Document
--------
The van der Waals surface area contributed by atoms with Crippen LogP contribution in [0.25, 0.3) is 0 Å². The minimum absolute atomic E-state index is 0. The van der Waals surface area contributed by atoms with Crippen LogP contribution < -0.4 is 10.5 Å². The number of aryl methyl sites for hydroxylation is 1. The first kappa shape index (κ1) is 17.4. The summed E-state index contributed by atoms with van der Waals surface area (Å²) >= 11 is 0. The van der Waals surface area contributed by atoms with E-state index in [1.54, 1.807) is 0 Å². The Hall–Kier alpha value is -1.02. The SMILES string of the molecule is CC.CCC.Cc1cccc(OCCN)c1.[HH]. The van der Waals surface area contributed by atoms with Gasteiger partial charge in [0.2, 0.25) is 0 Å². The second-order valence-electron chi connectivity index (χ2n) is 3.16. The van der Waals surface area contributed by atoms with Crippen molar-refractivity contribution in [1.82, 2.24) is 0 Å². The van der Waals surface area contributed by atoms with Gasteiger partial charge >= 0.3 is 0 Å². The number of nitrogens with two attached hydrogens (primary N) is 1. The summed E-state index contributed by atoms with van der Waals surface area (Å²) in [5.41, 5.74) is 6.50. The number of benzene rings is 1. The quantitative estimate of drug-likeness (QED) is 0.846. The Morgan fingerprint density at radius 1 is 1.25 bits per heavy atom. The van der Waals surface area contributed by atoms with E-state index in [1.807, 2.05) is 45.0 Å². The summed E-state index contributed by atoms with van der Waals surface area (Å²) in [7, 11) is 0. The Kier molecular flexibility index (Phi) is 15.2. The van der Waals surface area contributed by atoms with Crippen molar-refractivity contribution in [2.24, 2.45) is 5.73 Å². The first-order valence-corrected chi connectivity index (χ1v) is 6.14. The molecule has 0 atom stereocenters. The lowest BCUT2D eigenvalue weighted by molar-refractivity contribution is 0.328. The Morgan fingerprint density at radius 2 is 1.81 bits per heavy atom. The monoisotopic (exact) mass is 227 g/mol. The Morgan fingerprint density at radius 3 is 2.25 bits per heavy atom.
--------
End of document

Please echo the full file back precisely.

The van der Waals surface area contributed by atoms with Crippen LogP contribution in [0.25, 0.3) is 0 Å². The minimum absolute atomic E-state index is 0. The van der Waals surface area contributed by atoms with Crippen LogP contribution < -0.4 is 10.5 Å². The number of aryl methyl sites for hydroxylation is 1. The first kappa shape index (κ1) is 17.4. The summed E-state index contributed by atoms with van der Waals surface area (Å²) >= 11 is 0. The van der Waals surface area contributed by atoms with E-state index in [1.54, 1.807) is 0 Å². The Hall–Kier alpha value is -1.02. The SMILES string of the molecule is CC.CCC.Cc1cccc(OCCN)c1.[HH]. The van der Waals surface area contributed by atoms with Gasteiger partial charge in [0.2, 0.25) is 0 Å². The second-order valence-electron chi connectivity index (χ2n) is 3.16. The van der Waals surface area contributed by atoms with Crippen molar-refractivity contribution in [1.82, 2.24) is 0 Å². The van der Waals surface area contributed by atoms with Gasteiger partial charge >= 0.3 is 0 Å². The number of nitrogens with two attached hydrogens (primary N) is 1. The summed E-state index contributed by atoms with van der Waals surface area (Å²) in [5.41, 5.74) is 6.50. The number of benzene rings is 1. The quantitative estimate of drug-likeness (QED) is 0.846. The Morgan fingerprint density at radius 1 is 1.25 bits per heavy atom. The van der Waals surface area contributed by atoms with E-state index in [1.807, 2.05) is 45.0 Å². The summed E-state index contributed by atoms with van der Waals surface area (Å²) in [7, 11) is 0. The Kier molecular flexibility index (Phi) is 15.2. The van der Waals surface area contributed by atoms with Crippen molar-refractivity contribution in [2.24, 2.45) is 5.73 Å². The first-order valence-corrected chi connectivity index (χ1v) is 6.14. The molecule has 0 atom stereocenters. The lowest BCUT2D eigenvalue weighted by molar-refractivity contribution is 0.328. The Morgan fingerprint density at radius 2 is 1.81 bits per heavy atom. The monoisotopic (exact) mass is 227 g/mol. The Morgan fingerprint density at radius 3 is 2.25 bits per heavy atom.